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31 minutes ago, Chadstroma said:

It all depends on supply and demand. But rising interest rates will put a brake on things. We were certainly going that direction and things settled back with lower rates. The trajectory should be higher rates though and that will diminish purchasing power. On the other end, higher inflation will make those dollars worth less. There are a lot of factors that push and pull on all this. 

Bingo. Soon people are going to have more experiences to actually spend money on again too.

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I’m officially a homeowner. Just closed.  2.75%, 15 years.  🥳

Just made my last mortgage payment yesterday!!!  I am free and clear!

If you guys would allow me to vent... I need to vent a bit... I could vent to other LO's who all know it and they just smile and nod (somehow that doesn't really feel like venting) or my wife but with

You have to think rates are going to rise here soon. They rose so quickly it’s pretty natural to correct a bit. Consumer inflation is going through the roof. Wage inflation is next. Places are having a very hard time finding employees. When that happens the Fed will be forced to raise rates.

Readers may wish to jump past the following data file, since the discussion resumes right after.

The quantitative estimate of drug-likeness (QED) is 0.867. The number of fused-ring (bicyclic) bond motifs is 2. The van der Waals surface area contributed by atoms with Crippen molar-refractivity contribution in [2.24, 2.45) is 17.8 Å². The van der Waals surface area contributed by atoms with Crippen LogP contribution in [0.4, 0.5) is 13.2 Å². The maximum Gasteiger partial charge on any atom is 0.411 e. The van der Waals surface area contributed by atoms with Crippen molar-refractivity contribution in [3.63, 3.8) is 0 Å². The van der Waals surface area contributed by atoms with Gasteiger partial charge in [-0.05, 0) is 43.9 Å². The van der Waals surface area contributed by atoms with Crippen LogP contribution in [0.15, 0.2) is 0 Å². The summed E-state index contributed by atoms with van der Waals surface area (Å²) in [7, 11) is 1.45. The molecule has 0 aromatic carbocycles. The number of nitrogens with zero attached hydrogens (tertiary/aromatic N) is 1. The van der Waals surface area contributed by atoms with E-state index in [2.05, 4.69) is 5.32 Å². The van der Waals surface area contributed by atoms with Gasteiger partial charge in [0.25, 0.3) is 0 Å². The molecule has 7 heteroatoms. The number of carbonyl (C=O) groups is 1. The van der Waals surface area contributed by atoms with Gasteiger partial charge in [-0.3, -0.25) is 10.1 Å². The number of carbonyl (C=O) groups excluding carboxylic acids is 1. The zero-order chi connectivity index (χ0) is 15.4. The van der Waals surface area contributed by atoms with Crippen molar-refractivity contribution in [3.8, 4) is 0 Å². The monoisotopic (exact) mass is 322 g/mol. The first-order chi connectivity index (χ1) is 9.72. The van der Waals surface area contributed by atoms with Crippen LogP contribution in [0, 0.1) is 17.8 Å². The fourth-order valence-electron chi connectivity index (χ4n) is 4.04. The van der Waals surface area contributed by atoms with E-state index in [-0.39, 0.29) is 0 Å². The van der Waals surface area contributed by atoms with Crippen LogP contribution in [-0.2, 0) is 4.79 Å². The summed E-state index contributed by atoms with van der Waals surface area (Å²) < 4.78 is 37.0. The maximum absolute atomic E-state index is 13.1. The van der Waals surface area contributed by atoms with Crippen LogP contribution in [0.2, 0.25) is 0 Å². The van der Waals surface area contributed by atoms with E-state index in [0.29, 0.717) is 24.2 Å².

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8 minutes ago, Chadstroma said:

Are you getting paid per person you get to move there?

No, but Baltimore has lost population in every census since 1950.  It's got lots going on still though and it's anything but boring.

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1 minute ago, The Z Machine said:

No, but Baltimore has lost population in every census since 1950.  It's got lots going on still though and it's anything but boring.

1950?! That is crazy. Even more so with the explosion of NOVA with so much centered around DC. Baltimore should be a recipient of that growth too. Sad.

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3 minutes ago, fruity pebbles said:

You have to think rates are going to rise here soon. They rose so quickly it’s pretty natural to correct a bit. Consumer inflation is going through the roof. Wage inflation is next. Places are having a very hard time finding employees. When that happens the Fed will be forced to raise rates. 

Inflation is coming (in my best Ned Stark voice) 

And with the fiscal and monetary policies it has to be elevated to much higher than "target" levels and the Fed will respond. That will influence the rest of the system and rates will go up. No doubt.